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Carbon Monoxidee Poisoning
By: Capt Nina M. Griffin NREMT‐P
Boulder Mountain Fire Protection District
Carbon Monoxide Facts
Carbon monoxide, or CO, is an odorless, colorless gas that can cause sudden
Known as the “Silent Killer” Carbon Monoxide is the byproduct of incomplete combustion, with one
Carbon monoxide is dangerous to the body because, as it is breathed, the
tightly bound CO molecule will attach itself to the hemoglobin molecule in the blood with a greater affinity than oxygen does.
This means that the CO molecule actually ccomes in and “kicks” the oxygen
off the hemoglobin molecule, and binds more tightly, preventing oxygen exchange. This essentially causes the body tissues to suffocate.
Commercial CO alarms are readily available; and at a minimum should be
placed in the hallway outside bedrooms, in each separate area of the home.
These detectors may be battery operated, and need to have the batteries
replaced every six months, at the same time as the smoke detectors. They can also be the plug in type, which also need a battery back-up in case the power goes out.
The most likely causes of CO are when fuels- wood, propane, natural gas,
coal, gas, diesel fuel, kerosene etc.- are burned in an area without adequate ventilation.
Sources of Carbon Monoxide:
fuel‐burning space heaters inside the house fuel‐burning lanterns placed near pipes to prevent them from freezing fuel‐burning generator in the house a fireplace with an inefficient chimney faulty duct work in a furnace room blockage in the ventilation system from an animal living there starting a car in the garage‐ even with the garage door open a charcoal grill used indoors
Symptoms of Low Level CO poisoning include:
Headache Fatigue Shortness of breath Nausea Dizziness
Symptoms of high level CO poisoning include:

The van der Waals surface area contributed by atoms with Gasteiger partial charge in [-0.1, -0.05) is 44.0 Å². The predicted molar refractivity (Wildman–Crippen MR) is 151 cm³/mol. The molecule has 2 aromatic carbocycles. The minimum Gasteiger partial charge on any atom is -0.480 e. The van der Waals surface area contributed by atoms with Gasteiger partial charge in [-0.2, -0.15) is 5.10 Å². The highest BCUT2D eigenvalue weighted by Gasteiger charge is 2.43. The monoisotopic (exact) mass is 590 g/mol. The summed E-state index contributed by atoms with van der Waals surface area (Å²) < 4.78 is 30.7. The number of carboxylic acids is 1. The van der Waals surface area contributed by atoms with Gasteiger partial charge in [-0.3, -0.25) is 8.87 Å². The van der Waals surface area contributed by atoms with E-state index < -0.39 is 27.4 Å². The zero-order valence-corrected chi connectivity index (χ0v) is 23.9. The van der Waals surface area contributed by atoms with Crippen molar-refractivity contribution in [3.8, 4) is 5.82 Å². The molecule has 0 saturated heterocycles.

Mental confusion Vomiting Loss of muscular coordination Loss of consciousness Death
While all people are subject to the effects of CO poisoning, there are a few
groups that are especially susceptible. They are:
The elderly People with anemia People with chronic respiratory conditions pregnant women and especially their fetus
If you suspect that you have been exposed to Carbon Monoxide:
Move to fresh air outside Call 911 Conduct a head count of all people in your home DO NOT go back in your house if there is someone inside- instead, let Emergency
Service Personnel know the approximate location
If you are told that the CO is coming from an appliance, DO NOT use the appliance
until a trained service person has come in to inspect it
If you are in need a carbon monoxide alarm, please visit our website at bouldermountainfire.org click on the Fire Safety Store and follow the directions. We keep a supply of CO detectors on hand and will be glad to assist you in getting this very important piece of equipment into your home.
NEVER EVER IGNORE AN ALARMING CO DETECTOR. IT IS
DESIGNED TO ALERT YOU BEFORE THE CO LEVEL BECOMES
Write your name and SID on the top of each page! If you need extra space, use the back of the sheet. No computers or electronic communications devices allowed. Two double-sided sheets of notes allowed. Please limit all responses to “short answer” questions to 1-2 sentences. 1. (35 pts) Consider a patient with the following physiologic values. Assume all measurements are taken at atmospheri
OFFICE OF SPECIAL MASTERS *************************************SHANNON E. CASEY,Clifford J. Shoemaker, Vienna, Virginia, for Petitioner. Mark C. Raby, United States Department of Justice, Washington, D.C., for Respondent. DECISION1 SWEENEY , Special Master On September 4, 1997, Shannon E. Casey filed a petition for compensation under theNational Childhood Vaccine Injury Act (“Vaccine